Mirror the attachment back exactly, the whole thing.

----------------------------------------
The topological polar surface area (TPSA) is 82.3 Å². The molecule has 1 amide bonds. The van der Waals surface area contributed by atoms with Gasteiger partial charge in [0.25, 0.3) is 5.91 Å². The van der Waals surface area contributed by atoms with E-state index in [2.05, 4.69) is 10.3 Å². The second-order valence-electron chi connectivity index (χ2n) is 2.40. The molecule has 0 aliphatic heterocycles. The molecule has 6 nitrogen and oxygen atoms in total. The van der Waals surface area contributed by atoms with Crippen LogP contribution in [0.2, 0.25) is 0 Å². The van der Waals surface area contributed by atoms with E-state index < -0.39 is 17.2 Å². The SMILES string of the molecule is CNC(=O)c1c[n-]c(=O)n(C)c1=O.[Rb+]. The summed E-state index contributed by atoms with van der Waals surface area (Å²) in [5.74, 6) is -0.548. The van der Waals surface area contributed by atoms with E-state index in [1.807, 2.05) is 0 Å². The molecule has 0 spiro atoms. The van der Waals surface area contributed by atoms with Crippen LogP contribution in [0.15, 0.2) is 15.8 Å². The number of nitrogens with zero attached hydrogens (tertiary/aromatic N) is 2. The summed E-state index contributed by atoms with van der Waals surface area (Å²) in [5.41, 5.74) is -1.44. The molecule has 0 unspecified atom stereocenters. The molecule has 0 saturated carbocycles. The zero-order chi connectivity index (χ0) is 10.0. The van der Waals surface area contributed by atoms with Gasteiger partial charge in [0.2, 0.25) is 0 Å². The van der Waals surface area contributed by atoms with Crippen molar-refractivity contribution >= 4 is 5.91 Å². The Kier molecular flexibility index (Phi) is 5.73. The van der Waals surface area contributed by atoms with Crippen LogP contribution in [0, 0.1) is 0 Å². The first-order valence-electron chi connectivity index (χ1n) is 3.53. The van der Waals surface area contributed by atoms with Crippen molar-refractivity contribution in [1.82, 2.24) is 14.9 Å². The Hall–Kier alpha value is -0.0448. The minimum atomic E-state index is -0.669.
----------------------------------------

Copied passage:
The topological polar surface area (TPSA) is 82.3 Å². The molecule has 1 amide bonds. The van der Waals surface area contributed by atoms with Gasteiger partial charge in [0.25, 0.3) is 5.91 Å². The van der Waals surface area contributed by atoms with E-state index in [2.05, 4.69) is 10.3 Å². The second-order valence-electron chi connectivity index (χ2n) is 2.40. The molecule has 0 aliphatic heterocycles. The molecule has 6 nitrogen and oxygen atoms in total. The van der Waals surface area contributed by atoms with Crippen LogP contribution in [0.2, 0.25) is 0 Å². The van der Waals surface area contributed by atoms with E-state index < -0.39 is 17.2 Å². The SMILES string of the molecule is CNC(=O)c1c[n-]c(=O)n(C)c1=O.[Rb+]. The summed E-state index contributed by atoms with van der Waals surface area (Å²) in [5.74, 6) is -0.548. The van der Waals surface area contributed by atoms with E-state index in [1.807, 2.05) is 0 Å². The molecule has 0 spiro atoms. The van der Waals surface area contributed by atoms with Crippen LogP contribution in [0.15, 0.2) is 15.8 Å². The number of nitrogens with zero attached hydrogens (tertiary/aromatic N) is 2. The summed E-state index contributed by atoms with van der Waals surface area (Å²) in [5.41, 5.74) is -1.44. The molecule has 0 unspecified atom stereocenters. The molecule has 0 saturated carbocycles. The zero-order chi connectivity index (χ0) is 10.0. The van der Waals surface area contributed by atoms with Gasteiger partial charge in [0.2, 0.25) is 0 Å². The van der Waals surface area contributed by atoms with Crippen molar-refractivity contribution >= 4 is 5.91 Å². The Kier molecular flexibility index (Phi) is 5.73. The van der Waals surface area contributed by atoms with Crippen LogP contribution in [0, 0.1) is 0 Å². The first-order valence-electron chi connectivity index (χ1n) is 3.53. The van der Waals surface area contributed by atoms with Crippen molar-refractivity contribution in [1.82, 2.24) is 14.9 Å². The Hall–Kier alpha value is -0.0448. The minimum atomic E-state index is -0.669.